My buddy Joe will tell you there were many times he wanted to quit. For 10 years, he was slugging it out in a small, rural community, doing the demanding, self-sacrificing, urgent work of church revitalization, enduring criticism and praying a ton.
But in the 12th year, everything began to change. Why? God blessed the late nights and the long years. God did something amazing.
I love how pastor and author Mark Dever describes pastoral ministry. In one quick sentence, he nails it: “Preach and pray, love and stay.” This paints a simple picture of the power of pastoral ministry. We can easily overcomplicate what God has made profoundly simple! And yet the reality of pastoral ministry is that tenures are often short. Why is that? Why don’t pastors stay?
Well, the truth is, it can be a struggle to stay for many different reasons. For example, the lure of bigger and better opportunities while a pastor is wrestling with ministry frustrations can give a pastor the misconception that his church is a better stepping stone than a cornerstone.
So the question I want to ask is this: Is a long-haul ministry mindset all that important? Specifically, in church revitalization, is a lasting commitment to leading and shepherding a particular congregation needed to see healthy, sustainable renewal become a reality for that church? If so, why? What are some of the reasons this is so important?
The reality is this: When we look at churches that are healthy, vibrant and growing, it is incredibly common to see a pastor who has been serving that same congregation for many years, through both good times and bad. This is especially true in a revitalization context, where it takes perseverance to lead a dying or declining church back to health. It takes time to see the healthy fruit of a revitalized church.
Ten Reasons for Long-Haul Ministry
In a recent article [i], Pastor Scott Catoe offers up ten reasons why long-haul ministry is so important and effective. According to Catoe, long tenures are vital to the discipleship, health and future ministry of a church. I believe history shows he is exactly right! Let’s consider Catoe’s 10 points and reflect on the profound importance of longevity in ministry. (We will deal with his first five points below and the second five in Part 2.)
#1. Tenure leads to trust.
There are many people in declining churches who don’t believe their pastor will be around for more than a year or two. In fact, the longest average pastoral stay in North America is now two to three years. Congregations have experienced all too often the revolving door of coming-and-going pastors and cannot foresee that their next pastor will be any different than all the others. Why even bother building trust?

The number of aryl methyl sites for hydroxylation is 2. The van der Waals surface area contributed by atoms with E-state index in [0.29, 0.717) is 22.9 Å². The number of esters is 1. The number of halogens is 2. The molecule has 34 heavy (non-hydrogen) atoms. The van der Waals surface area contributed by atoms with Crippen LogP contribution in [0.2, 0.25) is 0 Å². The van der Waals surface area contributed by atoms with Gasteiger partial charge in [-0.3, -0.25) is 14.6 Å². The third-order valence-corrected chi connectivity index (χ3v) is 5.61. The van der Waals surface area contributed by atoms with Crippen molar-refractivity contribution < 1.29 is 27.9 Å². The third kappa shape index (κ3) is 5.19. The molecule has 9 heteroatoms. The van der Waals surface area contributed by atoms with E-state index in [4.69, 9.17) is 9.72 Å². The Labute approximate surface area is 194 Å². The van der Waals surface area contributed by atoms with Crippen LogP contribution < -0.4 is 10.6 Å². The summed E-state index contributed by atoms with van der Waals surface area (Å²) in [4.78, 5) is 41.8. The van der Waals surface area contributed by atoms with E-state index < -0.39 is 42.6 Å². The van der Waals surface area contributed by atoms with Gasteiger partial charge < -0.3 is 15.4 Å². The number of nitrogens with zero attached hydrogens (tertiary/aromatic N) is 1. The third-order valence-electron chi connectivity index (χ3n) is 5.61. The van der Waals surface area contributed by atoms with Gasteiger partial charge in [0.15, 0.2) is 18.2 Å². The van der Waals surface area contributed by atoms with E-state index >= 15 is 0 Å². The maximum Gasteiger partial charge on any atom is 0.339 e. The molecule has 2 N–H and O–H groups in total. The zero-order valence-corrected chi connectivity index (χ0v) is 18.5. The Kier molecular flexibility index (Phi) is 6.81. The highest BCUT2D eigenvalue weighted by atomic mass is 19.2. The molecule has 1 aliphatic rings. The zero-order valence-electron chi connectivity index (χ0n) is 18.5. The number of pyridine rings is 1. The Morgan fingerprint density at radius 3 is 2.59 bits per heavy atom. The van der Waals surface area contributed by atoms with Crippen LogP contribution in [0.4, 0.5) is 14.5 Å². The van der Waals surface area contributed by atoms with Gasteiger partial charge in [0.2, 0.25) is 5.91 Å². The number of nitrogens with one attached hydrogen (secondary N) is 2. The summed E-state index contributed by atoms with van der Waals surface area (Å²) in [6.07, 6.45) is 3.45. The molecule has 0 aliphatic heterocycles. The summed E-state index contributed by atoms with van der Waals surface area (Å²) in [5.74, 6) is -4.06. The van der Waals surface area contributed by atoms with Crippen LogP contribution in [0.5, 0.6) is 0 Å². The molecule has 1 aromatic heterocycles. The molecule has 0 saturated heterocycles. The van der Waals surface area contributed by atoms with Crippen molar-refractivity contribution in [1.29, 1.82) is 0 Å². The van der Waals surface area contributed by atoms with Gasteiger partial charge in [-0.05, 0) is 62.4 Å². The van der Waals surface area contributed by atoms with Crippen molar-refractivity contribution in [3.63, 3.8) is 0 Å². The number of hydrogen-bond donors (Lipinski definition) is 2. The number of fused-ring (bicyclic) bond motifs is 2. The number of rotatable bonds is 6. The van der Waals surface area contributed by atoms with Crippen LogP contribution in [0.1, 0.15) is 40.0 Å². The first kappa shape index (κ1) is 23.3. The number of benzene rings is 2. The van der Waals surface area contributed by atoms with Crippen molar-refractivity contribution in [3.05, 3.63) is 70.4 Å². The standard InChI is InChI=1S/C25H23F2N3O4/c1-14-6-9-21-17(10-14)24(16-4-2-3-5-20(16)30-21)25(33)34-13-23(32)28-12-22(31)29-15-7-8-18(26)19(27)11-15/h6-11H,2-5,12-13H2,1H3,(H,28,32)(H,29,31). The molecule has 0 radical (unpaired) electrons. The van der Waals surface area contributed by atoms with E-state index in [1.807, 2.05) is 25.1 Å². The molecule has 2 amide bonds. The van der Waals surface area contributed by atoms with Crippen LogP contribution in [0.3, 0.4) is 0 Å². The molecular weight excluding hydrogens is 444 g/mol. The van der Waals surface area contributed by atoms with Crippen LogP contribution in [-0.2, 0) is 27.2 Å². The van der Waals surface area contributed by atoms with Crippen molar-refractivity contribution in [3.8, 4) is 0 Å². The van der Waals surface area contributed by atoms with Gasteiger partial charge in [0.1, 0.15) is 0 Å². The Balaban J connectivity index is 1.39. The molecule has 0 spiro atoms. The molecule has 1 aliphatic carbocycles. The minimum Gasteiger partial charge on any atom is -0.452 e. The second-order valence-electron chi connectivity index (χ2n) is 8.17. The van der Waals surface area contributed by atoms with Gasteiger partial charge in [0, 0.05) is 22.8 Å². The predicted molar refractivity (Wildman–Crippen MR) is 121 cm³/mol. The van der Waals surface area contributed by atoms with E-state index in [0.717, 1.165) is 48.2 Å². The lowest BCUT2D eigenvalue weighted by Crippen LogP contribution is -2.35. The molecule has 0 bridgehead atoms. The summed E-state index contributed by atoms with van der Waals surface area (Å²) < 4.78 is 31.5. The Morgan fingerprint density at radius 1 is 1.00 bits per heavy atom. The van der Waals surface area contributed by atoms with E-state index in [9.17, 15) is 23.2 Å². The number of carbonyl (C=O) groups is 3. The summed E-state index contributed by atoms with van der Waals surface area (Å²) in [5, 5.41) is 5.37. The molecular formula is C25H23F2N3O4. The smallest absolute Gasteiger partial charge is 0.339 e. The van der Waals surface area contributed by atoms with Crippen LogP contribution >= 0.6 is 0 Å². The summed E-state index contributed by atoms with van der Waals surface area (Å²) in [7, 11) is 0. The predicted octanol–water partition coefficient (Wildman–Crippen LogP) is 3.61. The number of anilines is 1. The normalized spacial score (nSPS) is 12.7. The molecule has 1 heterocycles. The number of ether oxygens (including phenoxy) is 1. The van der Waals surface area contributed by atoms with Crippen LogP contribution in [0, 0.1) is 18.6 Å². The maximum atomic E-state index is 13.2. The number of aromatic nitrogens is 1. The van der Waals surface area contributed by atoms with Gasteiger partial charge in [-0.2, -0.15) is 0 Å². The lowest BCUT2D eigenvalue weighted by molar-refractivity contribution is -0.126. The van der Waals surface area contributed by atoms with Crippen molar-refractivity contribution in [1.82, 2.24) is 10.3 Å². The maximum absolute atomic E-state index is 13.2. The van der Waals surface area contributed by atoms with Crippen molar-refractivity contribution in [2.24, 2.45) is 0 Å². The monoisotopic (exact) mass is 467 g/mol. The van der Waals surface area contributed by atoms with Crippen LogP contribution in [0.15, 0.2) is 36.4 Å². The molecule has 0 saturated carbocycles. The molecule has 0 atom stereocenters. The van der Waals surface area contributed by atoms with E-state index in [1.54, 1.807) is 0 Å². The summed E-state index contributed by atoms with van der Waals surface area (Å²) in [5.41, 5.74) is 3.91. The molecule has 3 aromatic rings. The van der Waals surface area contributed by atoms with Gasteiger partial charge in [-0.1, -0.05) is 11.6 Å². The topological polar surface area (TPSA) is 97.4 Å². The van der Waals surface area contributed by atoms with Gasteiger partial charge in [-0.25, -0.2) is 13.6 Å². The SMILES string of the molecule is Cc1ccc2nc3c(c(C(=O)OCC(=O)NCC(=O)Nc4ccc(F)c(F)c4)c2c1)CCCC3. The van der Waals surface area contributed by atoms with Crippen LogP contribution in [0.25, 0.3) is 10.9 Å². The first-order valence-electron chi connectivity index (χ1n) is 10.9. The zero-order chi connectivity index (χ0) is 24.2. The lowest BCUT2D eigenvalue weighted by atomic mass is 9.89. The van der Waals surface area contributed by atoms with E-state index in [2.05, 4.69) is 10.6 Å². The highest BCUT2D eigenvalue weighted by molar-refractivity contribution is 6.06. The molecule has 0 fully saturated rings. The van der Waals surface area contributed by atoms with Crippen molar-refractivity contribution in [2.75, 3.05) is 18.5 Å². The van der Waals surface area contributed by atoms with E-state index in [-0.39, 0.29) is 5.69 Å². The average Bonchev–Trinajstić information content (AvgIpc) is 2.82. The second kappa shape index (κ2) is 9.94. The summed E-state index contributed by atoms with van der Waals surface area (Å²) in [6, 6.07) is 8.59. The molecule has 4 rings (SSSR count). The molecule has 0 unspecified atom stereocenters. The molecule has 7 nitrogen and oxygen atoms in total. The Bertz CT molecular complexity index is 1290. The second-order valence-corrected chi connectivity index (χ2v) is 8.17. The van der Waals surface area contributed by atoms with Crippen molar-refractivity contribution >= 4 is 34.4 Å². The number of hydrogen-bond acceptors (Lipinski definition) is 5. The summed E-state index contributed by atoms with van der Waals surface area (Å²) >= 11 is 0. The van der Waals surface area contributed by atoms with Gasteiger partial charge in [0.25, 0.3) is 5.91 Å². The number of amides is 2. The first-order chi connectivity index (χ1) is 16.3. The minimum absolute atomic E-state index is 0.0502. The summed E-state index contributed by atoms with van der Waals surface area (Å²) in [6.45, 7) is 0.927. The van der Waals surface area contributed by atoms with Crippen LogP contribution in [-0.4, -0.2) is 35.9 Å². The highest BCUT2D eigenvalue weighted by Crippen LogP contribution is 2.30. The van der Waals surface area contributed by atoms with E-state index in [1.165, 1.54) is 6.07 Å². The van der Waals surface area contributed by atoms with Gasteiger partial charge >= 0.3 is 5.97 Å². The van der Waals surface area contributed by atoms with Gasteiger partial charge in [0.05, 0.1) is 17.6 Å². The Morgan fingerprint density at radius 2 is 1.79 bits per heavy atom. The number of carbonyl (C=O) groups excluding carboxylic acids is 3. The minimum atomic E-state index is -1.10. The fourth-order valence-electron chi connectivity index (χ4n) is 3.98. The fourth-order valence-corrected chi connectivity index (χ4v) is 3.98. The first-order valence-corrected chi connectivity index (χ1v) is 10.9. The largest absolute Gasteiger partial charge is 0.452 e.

Trust takes time. Walking with a couple from their wedding day to the birth of a child and through all the tragedies and celebrations along the way – these things build relational credit with people. There is no substitute for this investment. If you are committed to your church for the long haul, relationships will grow. Without sustained commitment, it is nearly impossible to reverse the decline of a struggling church body. In revitalization ministries, patience is paramount.
#2. Longevity is better for your family.
Staying for the long haul is important for our wife and children’s health and growth. This kind of stability allows a pastor’s family to experience a true sense of community and familiarity that can serve as an anchor through the challenges that come with life in ministry.
I think of my friend, Alex, who grew up in a home where his father was a pastor. He will tell you that the hardest part for him about being a pastor’s kid was moving from town to town and church to church over the course of his childhood and teenage years. Alex’s father served five different congregations during his eighteen years living at home, four of which were located in completely different cities. Alex told me: “Moving so much made it really tough to find good friends I could count on and turn to. Plus, switching from school to school and having to adapt to so many different teachers and school systems was really hard, especially on my younger siblings. But the toughest thing about moving so much was that I never really experienced what it was like to have a church family. As soon as I would begin to feel comfortable, building relationships with members of a congregation, both young and old, we would move on to another church in another city. To this day, I don’t think I have ever experienced what it feels like to have a church ‘home.’”